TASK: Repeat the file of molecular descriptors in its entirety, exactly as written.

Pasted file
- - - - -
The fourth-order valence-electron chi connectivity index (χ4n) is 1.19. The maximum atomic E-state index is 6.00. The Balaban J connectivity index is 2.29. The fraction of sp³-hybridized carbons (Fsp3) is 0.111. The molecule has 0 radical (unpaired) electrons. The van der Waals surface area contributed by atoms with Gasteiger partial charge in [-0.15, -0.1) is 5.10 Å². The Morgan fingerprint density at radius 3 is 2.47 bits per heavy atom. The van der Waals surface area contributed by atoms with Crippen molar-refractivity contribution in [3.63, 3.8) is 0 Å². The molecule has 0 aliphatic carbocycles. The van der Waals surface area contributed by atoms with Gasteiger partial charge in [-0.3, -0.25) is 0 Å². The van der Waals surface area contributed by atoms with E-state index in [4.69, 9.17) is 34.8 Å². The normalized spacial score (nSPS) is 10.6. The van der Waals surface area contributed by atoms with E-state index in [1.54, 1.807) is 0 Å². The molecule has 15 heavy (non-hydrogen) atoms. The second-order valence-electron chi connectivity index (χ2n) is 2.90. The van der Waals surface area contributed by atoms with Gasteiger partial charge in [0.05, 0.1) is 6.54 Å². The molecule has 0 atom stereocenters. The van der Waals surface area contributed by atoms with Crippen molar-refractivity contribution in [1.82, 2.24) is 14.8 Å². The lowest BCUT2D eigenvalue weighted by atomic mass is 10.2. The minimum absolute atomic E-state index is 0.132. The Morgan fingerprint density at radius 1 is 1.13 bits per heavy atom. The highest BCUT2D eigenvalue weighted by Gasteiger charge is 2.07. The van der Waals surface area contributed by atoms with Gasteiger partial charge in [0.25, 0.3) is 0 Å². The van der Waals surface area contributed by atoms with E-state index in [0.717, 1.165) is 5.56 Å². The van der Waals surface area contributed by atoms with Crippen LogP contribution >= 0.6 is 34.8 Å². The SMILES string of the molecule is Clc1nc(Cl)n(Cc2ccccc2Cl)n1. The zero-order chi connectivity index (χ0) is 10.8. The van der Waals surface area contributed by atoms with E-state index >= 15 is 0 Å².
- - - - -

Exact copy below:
The fourth-order valence-electron chi connectivity index (χ4n) is 1.19. The maximum atomic E-state index is 6.00. The Balaban J connectivity index is 2.29. The fraction of sp³-hybridized carbons (Fsp3) is 0.111. The molecule has 0 radical (unpaired) electrons. The van der Waals surface area contributed by atoms with Gasteiger partial charge in [-0.15, -0.1) is 5.10 Å². The Morgan fingerprint density at radius 3 is 2.47 bits per heavy atom. The van der Waals surface area contributed by atoms with Crippen molar-refractivity contribution in [3.63, 3.8) is 0 Å². The molecule has 0 aliphatic carbocycles. The van der Waals surface area contributed by atoms with Gasteiger partial charge in [-0.3, -0.25) is 0 Å². The van der Waals surface area contributed by atoms with E-state index in [4.69, 9.17) is 34.8 Å². The normalized spacial score (nSPS) is 10.6. The van der Waals surface area contributed by atoms with E-state index in [1.54, 1.807) is 0 Å². The molecule has 15 heavy (non-hydrogen) atoms. The second-order valence-electron chi connectivity index (χ2n) is 2.90. The van der Waals surface area contributed by atoms with Gasteiger partial charge in [0.05, 0.1) is 6.54 Å². The molecule has 0 atom stereocenters. The van der Waals surface area contributed by atoms with Crippen molar-refractivity contribution in [1.82, 2.24) is 14.8 Å². The lowest BCUT2D eigenvalue weighted by atomic mass is 10.2. The minimum absolute atomic E-state index is 0.132. The Morgan fingerprint density at radius 1 is 1.13 bits per heavy atom. The highest BCUT2D eigenvalue weighted by Gasteiger charge is 2.07. The van der Waals surface area contributed by atoms with Gasteiger partial charge in [0.25, 0.3) is 0 Å². The van der Waals surface area contributed by atoms with E-state index in [0.717, 1.165) is 5.56 Å². The van der Waals surface area contributed by atoms with Crippen LogP contribution >= 0.6 is 34.8 Å². The SMILES string of the molecule is Clc1nc(Cl)n(Cc2ccccc2Cl)n1. The zero-order chi connectivity index (χ0) is 10.8. The van der Waals surface area contributed by atoms with E-state index >= 15 is 0 Å².